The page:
There are no restrictions on the purchase of property or businesses in Ontario by non-resident investors. This means that you are free to purchase homes, commercial properties, businesses, or agricultural land. There is no requirement for residency or even physical presence in Canada.
Financing for purchases may be arranged through any of the Canadian chartered banks or through an independent mortgage broker. Typically non-residents will be asked for a higher downpayment – generally at least 35% by the major banks, although some lenders may accept 25%. A mortgage broker can assist you in finding the most attractive financing terms.
Owning property in Ontario does not create any right of residency. The normal immigration rules for visas, work permits and immigration applications still apply. However ownership of Canadian property does indicate a connection to Canada and may be a favourable element in the assessment of your residency application.
Purchasing a property for rental will require filing certain Canadian Revenue Agency (CRA) tax forms. For non-residents receiving rental income, 25% of the rent received must be forwarded each month to the CRA as a withholding tax. This forwarding must be done either directly by the tenant, or by a Canadian agent appointed by you as the investor.
On sale of the property, an intention to sell must be forwarded in advance in order to reduce the capital gains withholding to 25% of the net proceeds. At the beginning of the following calendar year, you may then elect to file a Canadian Income Tax return which may further reduce the tax by claiming for allowable improvement expenses, professional fees and other transaction expenses. Your accountant will advise you on whether it is favourable to file a return.
For properties rented out as residential property, there is no requirement to collect or remit the Harmonized Sales Tax (HST) which is the Canadian VAT. However for commercial or business income, it will be necessary to register for an HST filing number and to make monthly or quarterly remittances. All of this may be done on line, however it is strongly advised to involve a Canadian accountant or bookkeeper to handle these filings.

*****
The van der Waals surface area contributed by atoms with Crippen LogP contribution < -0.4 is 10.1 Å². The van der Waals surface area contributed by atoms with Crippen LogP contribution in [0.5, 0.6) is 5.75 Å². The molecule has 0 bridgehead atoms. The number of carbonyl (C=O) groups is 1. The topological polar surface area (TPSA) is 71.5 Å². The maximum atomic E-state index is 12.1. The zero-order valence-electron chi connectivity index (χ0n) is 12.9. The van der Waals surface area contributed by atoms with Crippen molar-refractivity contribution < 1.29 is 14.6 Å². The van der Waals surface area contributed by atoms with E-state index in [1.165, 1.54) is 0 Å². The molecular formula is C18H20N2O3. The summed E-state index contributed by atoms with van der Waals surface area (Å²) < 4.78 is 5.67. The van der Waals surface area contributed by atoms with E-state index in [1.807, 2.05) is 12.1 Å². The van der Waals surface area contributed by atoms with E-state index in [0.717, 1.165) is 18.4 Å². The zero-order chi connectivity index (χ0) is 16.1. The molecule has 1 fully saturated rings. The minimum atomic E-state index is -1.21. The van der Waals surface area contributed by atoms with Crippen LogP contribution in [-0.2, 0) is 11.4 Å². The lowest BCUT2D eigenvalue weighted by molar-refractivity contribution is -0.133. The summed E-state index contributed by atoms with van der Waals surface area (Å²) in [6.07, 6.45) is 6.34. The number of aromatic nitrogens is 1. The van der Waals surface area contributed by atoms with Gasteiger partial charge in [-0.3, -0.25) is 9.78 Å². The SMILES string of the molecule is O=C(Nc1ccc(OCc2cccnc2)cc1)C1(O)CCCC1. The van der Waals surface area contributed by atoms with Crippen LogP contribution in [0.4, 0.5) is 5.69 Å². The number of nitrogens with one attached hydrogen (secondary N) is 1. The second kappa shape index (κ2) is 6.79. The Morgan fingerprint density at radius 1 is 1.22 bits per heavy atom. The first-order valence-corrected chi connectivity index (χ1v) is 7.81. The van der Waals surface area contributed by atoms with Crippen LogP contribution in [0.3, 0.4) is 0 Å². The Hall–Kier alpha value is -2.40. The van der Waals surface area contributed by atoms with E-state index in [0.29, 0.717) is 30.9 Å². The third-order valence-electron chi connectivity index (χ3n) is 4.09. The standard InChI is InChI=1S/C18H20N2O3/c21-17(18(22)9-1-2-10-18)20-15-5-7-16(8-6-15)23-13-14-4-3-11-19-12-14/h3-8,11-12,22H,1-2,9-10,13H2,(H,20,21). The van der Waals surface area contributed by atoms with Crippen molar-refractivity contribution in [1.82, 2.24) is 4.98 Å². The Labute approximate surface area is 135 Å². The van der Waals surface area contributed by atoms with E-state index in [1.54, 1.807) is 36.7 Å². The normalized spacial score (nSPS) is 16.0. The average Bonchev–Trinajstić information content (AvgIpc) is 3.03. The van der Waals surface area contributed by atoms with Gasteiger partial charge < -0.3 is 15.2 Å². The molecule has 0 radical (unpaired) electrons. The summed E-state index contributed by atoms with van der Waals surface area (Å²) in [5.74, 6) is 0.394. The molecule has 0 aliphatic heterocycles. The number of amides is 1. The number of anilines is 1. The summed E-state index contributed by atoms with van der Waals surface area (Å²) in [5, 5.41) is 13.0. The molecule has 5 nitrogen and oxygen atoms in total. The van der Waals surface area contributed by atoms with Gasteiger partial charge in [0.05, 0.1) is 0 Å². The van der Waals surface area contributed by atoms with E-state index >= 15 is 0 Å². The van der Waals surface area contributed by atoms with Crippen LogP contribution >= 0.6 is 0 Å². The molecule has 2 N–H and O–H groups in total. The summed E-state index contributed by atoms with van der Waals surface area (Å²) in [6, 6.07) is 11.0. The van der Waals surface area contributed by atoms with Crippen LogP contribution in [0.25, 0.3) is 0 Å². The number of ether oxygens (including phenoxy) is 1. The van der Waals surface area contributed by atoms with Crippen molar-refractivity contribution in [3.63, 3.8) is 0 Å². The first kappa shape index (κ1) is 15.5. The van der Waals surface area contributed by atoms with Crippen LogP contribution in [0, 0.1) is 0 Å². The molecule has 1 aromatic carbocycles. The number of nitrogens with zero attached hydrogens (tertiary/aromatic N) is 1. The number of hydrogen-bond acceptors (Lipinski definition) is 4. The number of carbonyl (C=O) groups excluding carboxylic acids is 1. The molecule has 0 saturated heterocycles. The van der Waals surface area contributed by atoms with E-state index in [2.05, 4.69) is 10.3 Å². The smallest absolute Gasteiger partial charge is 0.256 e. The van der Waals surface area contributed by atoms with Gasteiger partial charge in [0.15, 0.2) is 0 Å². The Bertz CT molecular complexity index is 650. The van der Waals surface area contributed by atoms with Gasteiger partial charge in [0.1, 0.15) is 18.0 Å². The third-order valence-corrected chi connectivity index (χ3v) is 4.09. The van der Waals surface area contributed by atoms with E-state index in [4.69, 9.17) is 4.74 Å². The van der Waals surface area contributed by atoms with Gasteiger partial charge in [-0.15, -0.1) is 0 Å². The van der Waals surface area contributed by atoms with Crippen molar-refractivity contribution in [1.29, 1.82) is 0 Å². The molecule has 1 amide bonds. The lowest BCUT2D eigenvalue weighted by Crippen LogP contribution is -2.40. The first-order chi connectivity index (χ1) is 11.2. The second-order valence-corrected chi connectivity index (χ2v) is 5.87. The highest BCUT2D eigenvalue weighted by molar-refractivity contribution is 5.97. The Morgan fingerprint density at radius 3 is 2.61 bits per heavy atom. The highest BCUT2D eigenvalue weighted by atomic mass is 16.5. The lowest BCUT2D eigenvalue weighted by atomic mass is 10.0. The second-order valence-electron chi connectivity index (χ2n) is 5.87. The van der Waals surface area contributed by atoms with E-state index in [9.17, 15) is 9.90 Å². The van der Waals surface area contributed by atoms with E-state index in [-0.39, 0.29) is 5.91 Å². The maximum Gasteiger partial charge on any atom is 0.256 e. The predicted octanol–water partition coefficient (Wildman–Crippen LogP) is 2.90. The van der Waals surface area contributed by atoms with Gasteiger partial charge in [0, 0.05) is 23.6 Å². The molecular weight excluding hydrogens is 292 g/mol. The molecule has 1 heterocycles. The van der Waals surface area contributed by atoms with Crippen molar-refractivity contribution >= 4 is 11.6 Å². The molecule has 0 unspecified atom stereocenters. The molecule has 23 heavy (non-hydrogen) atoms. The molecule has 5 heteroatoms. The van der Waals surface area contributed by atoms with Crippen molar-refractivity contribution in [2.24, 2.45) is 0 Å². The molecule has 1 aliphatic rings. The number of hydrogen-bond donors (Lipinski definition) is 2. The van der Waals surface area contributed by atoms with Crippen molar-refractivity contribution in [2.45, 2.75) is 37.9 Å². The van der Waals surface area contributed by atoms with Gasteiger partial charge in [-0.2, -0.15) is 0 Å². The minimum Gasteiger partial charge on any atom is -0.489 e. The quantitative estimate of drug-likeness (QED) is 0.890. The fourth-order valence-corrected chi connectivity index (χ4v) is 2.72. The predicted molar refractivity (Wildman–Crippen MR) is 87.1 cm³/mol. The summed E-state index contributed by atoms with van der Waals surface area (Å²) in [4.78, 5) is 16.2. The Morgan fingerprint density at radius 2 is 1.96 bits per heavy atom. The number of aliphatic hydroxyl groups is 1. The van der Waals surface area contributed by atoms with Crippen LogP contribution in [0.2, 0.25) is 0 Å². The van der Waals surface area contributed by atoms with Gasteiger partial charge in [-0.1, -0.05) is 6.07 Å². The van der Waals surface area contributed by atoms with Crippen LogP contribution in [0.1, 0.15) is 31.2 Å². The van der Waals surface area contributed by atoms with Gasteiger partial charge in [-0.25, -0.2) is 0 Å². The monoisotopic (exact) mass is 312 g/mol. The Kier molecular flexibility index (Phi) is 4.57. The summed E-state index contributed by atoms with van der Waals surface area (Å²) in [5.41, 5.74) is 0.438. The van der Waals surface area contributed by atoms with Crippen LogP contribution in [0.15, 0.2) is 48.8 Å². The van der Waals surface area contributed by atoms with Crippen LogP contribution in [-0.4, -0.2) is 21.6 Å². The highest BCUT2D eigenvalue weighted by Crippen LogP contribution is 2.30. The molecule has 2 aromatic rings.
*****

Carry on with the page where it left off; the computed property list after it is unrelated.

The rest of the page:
For anyone contemplating the purchase of an investment property or business, it is essential to speak with a Canadian Chartered Accountant in advance of any purchase to ensure that you understand the reporting and taxation requirements of your investment. The accountant will be able to prepare the CRA filings and to advise you on how to pay the minimum taxes while remaining entirely compliant with the CRA regulations.
In looking for a property, you are strongly advised to work through a licensed Realtor based in the community where you intend to buy. A Realtor will provide you with accurate, current information about properties and community facilities, and will be able to provide current market appraisals of the value to properties you are considering. In Ontario, licensed realtors also are legally liable for the accuracy of information provided, and for any errors or omissions made in the purchase process. This gives you an added layer of protection in the event that something goes wrong.
Before working with the Realtor, it is important to sign a Buyer Agency agreement. Make sure you understand the terms and any fees that you will be required to pay. The Buyer Agency Agreement establishes that the Realtor is working in your best interests, and not for the property seller. Realtor fees are normally due on successful completion of a purchase and are generally paid out by the lawyer directly from the proceeds of the sale.
In summary, there are no restrictions on the purchase of land by non-residents. You are advised to engage a licensed Realtor for your search, and to use the services of a lawyer to complete the purchase. Financing is available through the major banks, or through a mortgage broker. And for the purchase of a commercial property or business, it is strongly advised to speak with a Chartered Accountant before beginning your search.